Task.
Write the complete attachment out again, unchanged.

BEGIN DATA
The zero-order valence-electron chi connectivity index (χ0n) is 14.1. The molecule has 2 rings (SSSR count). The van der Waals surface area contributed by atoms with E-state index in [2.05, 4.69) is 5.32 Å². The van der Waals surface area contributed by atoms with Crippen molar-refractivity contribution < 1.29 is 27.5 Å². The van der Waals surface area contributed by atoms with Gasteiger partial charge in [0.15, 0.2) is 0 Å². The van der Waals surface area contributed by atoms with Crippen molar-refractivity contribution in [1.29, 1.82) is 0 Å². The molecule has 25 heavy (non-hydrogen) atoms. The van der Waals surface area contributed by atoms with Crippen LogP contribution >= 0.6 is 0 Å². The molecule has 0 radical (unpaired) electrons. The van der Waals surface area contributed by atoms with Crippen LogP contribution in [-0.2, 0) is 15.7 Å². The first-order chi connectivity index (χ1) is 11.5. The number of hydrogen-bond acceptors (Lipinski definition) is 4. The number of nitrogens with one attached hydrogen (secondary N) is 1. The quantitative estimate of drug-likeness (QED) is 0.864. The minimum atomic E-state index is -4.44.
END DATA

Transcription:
The zero-order valence-electron chi connectivity index (χ0n) is 14.1. The molecule has 2 rings (SSSR count). The van der Waals surface area contributed by atoms with E-state index in [2.05, 4.69) is 5.32 Å². The van der Waals surface area contributed by atoms with Crippen molar-refractivity contribution < 1.29 is 27.5 Å². The van der Waals surface area contributed by atoms with Gasteiger partial charge in [0.15, 0.2) is 0 Å². The van der Waals surface area contributed by atoms with Crippen molar-refractivity contribution in [1.29, 1.82) is 0 Å². The molecule has 25 heavy (non-hydrogen) atoms. The van der Waals surface area contributed by atoms with Crippen LogP contribution >= 0.6 is 0 Å². The molecule has 0 radical (unpaired) electrons. The van der Waals surface area contributed by atoms with Crippen LogP contribution in [-0.2, 0) is 15.7 Å². The first-order chi connectivity index (χ1) is 11.5. The number of hydrogen-bond acceptors (Lipinski definition) is 4. The number of nitrogens with one attached hydrogen (secondary N) is 1. The quantitative estimate of drug-likeness (QED) is 0.864. The minimum atomic E-state index is -4.44.